As one might expect in today's virulently aggressive politically correct culture, a movement is afoot to rewrite history, which includes "amending the plaques, statues, and memorials of historical figures to reflect their racist sentiments." (Christian Science Monitor)
One movement afoot is to footnote a bust of Supreme Court Justice Roger Taney as a racist because he wrote the majority opinion in the Dred Scott case which, to simplify for today's Attention Deficit devotees, was a ruling that a slave entering a non-slave state could not become a non-slave since that would deprive his master of his property.
For another example, some South Carolinians want to tack a plaque on the base of the big bronze likeness of Reconstruction-era Governor and US Senator Ben Tillman who, according to the Charleston City Paper, had a hand in rewriting the state constitution that "disenfranchised blacks and established the segregation laws which stood for 70 years" and, incidentally, advocated lynching Negroes.
And folks in Lee County, Florida, want to rename their county because its namesake is General Robert E. Lee, even though Lee himself once penned, "...slavery as an institution is a moral and political evil."
On its surface, historical revisionism isn't a bad idea. What passes for "history" in government propaganda mills (typically called "public schools") is a whitewashed sanitized politically dogmatic spin of what the ruling classes want their peons to believe.
What today's politically correct plaque-rewriters propose to do, of course, is to foist their own whitewashed sanitized politically dogmatic spin of history on the rest of us.
Unfortunately, as some sane observers warn, rewriting bronze statuary markers "threatens to turn historical interpretation into a politically driven free-for-all."
So, to prevent a lefty-righty rewriting culture war, the anti-South history-twisters should consider putting on a show of "diversity" by whacking a plaque on a Northern racist.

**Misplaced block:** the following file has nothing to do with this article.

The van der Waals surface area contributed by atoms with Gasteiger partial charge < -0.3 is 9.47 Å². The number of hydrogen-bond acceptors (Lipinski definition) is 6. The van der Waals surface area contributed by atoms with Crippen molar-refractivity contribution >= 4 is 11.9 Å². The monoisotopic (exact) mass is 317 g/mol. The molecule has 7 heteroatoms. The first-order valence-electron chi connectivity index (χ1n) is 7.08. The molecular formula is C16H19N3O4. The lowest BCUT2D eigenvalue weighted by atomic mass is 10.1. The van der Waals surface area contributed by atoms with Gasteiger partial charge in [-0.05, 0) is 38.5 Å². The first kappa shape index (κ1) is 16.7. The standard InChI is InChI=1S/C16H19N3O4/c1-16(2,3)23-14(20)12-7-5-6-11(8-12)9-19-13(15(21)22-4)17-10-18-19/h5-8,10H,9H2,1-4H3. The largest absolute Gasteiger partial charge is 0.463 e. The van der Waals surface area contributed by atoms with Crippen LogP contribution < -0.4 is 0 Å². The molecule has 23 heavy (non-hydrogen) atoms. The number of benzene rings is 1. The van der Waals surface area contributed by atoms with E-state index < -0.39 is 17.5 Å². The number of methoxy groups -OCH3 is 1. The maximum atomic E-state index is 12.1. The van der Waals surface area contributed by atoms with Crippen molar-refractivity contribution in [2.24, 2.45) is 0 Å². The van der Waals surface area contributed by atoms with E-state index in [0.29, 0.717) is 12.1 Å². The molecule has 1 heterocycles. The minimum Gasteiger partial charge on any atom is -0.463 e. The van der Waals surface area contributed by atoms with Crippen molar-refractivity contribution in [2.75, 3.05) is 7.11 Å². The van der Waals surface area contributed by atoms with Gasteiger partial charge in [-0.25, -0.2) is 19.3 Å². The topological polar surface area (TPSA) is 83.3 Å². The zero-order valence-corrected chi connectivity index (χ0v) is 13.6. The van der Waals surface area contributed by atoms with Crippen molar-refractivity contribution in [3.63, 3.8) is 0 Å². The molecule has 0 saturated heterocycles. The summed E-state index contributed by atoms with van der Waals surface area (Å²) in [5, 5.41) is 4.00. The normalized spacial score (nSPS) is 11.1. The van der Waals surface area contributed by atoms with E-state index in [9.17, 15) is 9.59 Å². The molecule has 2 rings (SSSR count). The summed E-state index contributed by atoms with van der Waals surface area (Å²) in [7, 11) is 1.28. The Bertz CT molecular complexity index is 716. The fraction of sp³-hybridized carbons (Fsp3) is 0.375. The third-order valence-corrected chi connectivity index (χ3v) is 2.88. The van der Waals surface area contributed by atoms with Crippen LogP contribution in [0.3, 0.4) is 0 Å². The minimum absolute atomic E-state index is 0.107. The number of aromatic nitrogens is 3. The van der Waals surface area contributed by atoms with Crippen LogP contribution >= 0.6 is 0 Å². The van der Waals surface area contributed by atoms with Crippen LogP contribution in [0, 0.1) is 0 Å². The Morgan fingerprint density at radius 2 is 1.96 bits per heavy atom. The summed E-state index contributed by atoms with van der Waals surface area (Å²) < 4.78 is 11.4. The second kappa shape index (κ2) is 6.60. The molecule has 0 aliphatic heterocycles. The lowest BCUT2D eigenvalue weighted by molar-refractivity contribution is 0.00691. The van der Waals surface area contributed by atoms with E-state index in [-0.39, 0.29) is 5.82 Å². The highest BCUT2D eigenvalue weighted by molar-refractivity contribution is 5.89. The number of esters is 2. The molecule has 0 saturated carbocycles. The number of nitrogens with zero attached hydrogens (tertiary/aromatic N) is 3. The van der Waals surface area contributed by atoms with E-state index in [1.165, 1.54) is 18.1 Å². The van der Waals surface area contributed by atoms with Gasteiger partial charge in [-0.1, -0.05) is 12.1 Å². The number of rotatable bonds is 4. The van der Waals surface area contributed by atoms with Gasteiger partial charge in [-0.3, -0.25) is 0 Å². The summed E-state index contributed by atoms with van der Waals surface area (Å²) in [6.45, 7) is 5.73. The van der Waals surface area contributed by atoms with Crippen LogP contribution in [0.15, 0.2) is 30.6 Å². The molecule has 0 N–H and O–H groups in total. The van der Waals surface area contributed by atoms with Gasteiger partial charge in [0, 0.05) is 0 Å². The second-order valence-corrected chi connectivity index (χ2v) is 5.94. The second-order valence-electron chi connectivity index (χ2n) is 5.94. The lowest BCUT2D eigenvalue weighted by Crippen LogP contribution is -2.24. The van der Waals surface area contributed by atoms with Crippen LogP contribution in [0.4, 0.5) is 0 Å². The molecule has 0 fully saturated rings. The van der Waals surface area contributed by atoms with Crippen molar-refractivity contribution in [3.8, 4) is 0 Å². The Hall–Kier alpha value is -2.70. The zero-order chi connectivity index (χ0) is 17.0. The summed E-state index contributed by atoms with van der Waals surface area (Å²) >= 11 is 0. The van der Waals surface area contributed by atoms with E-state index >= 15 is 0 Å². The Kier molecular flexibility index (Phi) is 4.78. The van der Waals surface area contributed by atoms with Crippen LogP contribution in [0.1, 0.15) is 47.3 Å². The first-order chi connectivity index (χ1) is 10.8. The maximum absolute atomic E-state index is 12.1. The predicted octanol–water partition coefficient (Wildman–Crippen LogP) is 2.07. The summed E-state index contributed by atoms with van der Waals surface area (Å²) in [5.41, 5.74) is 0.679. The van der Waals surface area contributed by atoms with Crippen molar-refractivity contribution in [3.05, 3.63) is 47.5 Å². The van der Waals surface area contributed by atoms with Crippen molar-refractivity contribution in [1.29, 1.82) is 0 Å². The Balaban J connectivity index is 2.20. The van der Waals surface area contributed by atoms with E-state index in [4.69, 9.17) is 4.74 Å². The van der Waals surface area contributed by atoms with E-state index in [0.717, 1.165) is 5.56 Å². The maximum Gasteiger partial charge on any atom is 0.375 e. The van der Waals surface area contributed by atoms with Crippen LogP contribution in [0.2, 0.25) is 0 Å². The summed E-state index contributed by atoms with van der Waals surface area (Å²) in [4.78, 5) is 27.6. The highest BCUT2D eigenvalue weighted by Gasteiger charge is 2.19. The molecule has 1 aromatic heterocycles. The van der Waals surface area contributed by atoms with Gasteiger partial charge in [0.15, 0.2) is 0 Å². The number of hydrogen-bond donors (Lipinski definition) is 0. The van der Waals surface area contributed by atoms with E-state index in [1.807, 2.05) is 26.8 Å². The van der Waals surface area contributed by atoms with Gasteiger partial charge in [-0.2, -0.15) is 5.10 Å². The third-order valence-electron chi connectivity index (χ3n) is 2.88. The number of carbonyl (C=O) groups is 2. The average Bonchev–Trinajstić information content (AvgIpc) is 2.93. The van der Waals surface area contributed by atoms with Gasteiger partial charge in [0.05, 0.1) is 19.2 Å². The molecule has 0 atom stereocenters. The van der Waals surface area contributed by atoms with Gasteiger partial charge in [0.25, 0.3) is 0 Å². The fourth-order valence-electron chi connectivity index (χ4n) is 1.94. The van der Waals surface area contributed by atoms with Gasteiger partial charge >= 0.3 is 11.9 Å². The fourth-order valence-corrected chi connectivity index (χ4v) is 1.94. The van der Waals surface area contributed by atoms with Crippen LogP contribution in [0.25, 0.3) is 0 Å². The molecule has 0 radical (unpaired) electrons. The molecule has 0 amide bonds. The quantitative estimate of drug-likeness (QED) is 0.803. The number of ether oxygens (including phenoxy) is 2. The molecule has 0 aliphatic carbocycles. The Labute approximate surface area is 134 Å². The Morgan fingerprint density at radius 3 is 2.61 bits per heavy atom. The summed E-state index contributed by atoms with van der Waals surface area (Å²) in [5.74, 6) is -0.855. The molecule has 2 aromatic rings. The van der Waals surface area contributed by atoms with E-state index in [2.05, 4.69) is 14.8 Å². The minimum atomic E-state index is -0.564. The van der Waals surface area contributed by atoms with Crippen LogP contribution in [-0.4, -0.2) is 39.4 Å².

That, according to many, would be our nation's sixteenth president.
In spite of his copyrighted catchphrase "The Great Emancipator," Abraham Lincoln's famous wartime Emancipation Proclamation failed to free a single slave and didn't even apply to the slaves held by Yankees in Yankee-held holdings.
Then there was that business of Lincoln voting to keep all Negroes out of Illinois because, well, they were Negroes.
And of course he was greatly in favor of "colonization," that being the act of forcibly removing people from the United States who had previously been forcibly removed from Africa and forcibly removing them back to Africa, or to Central America, or to anywhere else that wasn't the United States.
Lincoln not only supported the Fugitive Slave Act (a law that required escaped slaves to be forcibly repatriated to their masters) but even took the case of one Robert Matson, whose slaves had run away. Fighting for their forcible return in court was Matson's mouthpiece, Abraham Lincoln, Esq.
Or one could selectively lift a quote from the Honest Emancipator's epistle to Horace Greeley (a mainstream media mogul back in the day) and chisel it into the base of the Lincoln Memorial: "If I could save the Union without freeing any slave, I would do it."
In short, it illustrates the idiocy of making pin-ups of politicians.
None of this Lincoln lore is generally known to the general public, yet it's all easily uncovered with a few minutes of Googling or Yahooing or DogPiling.
Note too that Lincoln revisionism is less a sectarian North/South battle than an intellectual authoritarian/libertarian tussle.
Honest historians know full well that the Northern states were loaded with racist sentiment. Numerous Northerners wanted to secede. They may have been anti-slavery but they still didn't want bands of black folks frolicking in their own backyards.
The whole point being that history-rewriters eager to excoriate Southerners like Taney and Tillman and Lee as racists need to look northward as well if they wish to avoid this plaque flack of their own: "Hypocrite."
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